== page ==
Monday, February 27, 2017

Chapter 12 (Chapter Summaries) "The General Government: Separation of Powers and Checks and Balances" in Elements of Law and the United States Legal System

(Washington Monument Pix © Larry Catá Backer 2016)

I recently announced the forthcoming publication by Carolina Academic Press of my Elements of Law and the United States Legal System (ISBN: 978-1-61163-927-8 • e-ISBN: 978-1-61163-984-1).

The work made sense as a century of legalization (here and here) and judicialization (here and here) forces more and more people worldwide to bump up against aspects of aspects of the U.S: legal system.  The system is a complex amalgamation of distinct approaches to legalization, and the mechanics of its implementation, that  tends to be mystifying to everyone, even individuals trained in law elsewhere. Most people tend to be hard pressed to explain the U.S. legal system either to non-lawyers or to foreigners, even sophisticated foreign lawyers or jurists, or for that matter to each other. Most would find it difficult unravel the distinct strands of law in the United States, each of which deeply embedded within their own internally coherent systems of generation, interpretation and application. The object of the book is to make the elements of law within the U.S. legal system more accessible and easier to invoke.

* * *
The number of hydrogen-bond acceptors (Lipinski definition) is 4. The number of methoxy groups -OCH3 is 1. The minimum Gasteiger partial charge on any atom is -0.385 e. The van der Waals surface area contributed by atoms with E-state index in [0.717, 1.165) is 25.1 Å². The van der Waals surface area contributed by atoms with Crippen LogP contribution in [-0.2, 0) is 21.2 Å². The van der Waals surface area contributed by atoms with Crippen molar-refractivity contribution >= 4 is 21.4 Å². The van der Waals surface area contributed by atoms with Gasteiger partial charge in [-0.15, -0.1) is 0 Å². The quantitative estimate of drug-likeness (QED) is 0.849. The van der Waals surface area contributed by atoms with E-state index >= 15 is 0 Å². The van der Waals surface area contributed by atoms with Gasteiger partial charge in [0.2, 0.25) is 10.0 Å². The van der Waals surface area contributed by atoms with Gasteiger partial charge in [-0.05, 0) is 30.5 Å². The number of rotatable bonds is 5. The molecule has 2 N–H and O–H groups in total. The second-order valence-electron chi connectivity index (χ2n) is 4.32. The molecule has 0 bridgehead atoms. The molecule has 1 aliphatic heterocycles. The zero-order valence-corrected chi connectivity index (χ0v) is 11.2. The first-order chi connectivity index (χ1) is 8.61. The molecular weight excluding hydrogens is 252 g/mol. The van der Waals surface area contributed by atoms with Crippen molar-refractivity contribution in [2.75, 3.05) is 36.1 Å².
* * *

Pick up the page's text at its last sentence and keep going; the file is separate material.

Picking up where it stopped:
This set of posts provide interested readers with a more detailed description-summary of each chapter along with teaching objectives. After these descriptions I will circulate a chapter by chapter based draft Teacher's Manual. Comments welcome for all. 

All contents posted on line may be accessed here:

Summary book organization and Chapter 12 Summary follows.